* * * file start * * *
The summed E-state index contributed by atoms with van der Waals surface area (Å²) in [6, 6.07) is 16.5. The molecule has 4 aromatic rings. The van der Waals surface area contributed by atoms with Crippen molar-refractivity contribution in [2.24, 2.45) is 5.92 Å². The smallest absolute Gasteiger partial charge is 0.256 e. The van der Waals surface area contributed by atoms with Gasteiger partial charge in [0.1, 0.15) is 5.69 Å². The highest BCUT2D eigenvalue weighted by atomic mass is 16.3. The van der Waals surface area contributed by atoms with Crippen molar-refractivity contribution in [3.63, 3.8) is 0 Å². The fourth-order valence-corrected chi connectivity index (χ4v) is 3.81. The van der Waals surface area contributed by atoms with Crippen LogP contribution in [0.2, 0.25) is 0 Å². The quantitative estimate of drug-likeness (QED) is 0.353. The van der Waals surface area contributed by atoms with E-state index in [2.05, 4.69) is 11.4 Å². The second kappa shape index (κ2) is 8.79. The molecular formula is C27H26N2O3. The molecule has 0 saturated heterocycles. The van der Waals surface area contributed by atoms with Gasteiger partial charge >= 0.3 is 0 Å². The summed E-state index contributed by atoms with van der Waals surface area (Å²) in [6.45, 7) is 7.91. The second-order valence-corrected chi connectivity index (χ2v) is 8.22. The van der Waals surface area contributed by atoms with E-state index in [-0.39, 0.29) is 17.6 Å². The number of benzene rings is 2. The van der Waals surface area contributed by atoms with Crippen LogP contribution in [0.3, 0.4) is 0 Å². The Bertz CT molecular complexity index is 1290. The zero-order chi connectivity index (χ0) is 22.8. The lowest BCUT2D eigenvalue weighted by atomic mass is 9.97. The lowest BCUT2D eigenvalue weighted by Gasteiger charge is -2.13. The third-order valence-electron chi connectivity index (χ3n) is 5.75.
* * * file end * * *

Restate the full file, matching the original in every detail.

The summed E-state index contributed by atoms with van der Waals surface area (Å²) in [6, 6.07) is 16.5. The molecule has 4 aromatic rings. The van der Waals surface area contributed by atoms with Crippen molar-refractivity contribution in [2.24, 2.45) is 5.92 Å². The smallest absolute Gasteiger partial charge is 0.256 e. The van der Waals surface area contributed by atoms with Gasteiger partial charge in [0.1, 0.15) is 5.69 Å². The highest BCUT2D eigenvalue weighted by atomic mass is 16.3. The van der Waals surface area contributed by atoms with Crippen molar-refractivity contribution in [3.63, 3.8) is 0 Å². The fourth-order valence-corrected chi connectivity index (χ4v) is 3.81. The van der Waals surface area contributed by atoms with Crippen LogP contribution in [0.2, 0.25) is 0 Å². The quantitative estimate of drug-likeness (QED) is 0.353. The van der Waals surface area contributed by atoms with E-state index in [2.05, 4.69) is 11.4 Å². The second kappa shape index (κ2) is 8.79. The molecular formula is C27H26N2O3. The molecule has 0 saturated heterocycles. The van der Waals surface area contributed by atoms with Gasteiger partial charge >= 0.3 is 0 Å². The summed E-state index contributed by atoms with van der Waals surface area (Å²) in [6.45, 7) is 7.91. The second-order valence-corrected chi connectivity index (χ2v) is 8.22. The van der Waals surface area contributed by atoms with E-state index in [-0.39, 0.29) is 17.6 Å². The number of benzene rings is 2. The van der Waals surface area contributed by atoms with Crippen LogP contribution in [0.3, 0.4) is 0 Å². The Bertz CT molecular complexity index is 1290. The zero-order chi connectivity index (χ0) is 22.8. The lowest BCUT2D eigenvalue weighted by atomic mass is 9.97. The lowest BCUT2D eigenvalue weighted by Gasteiger charge is -2.13. The third-order valence-electron chi connectivity index (χ3n) is 5.75.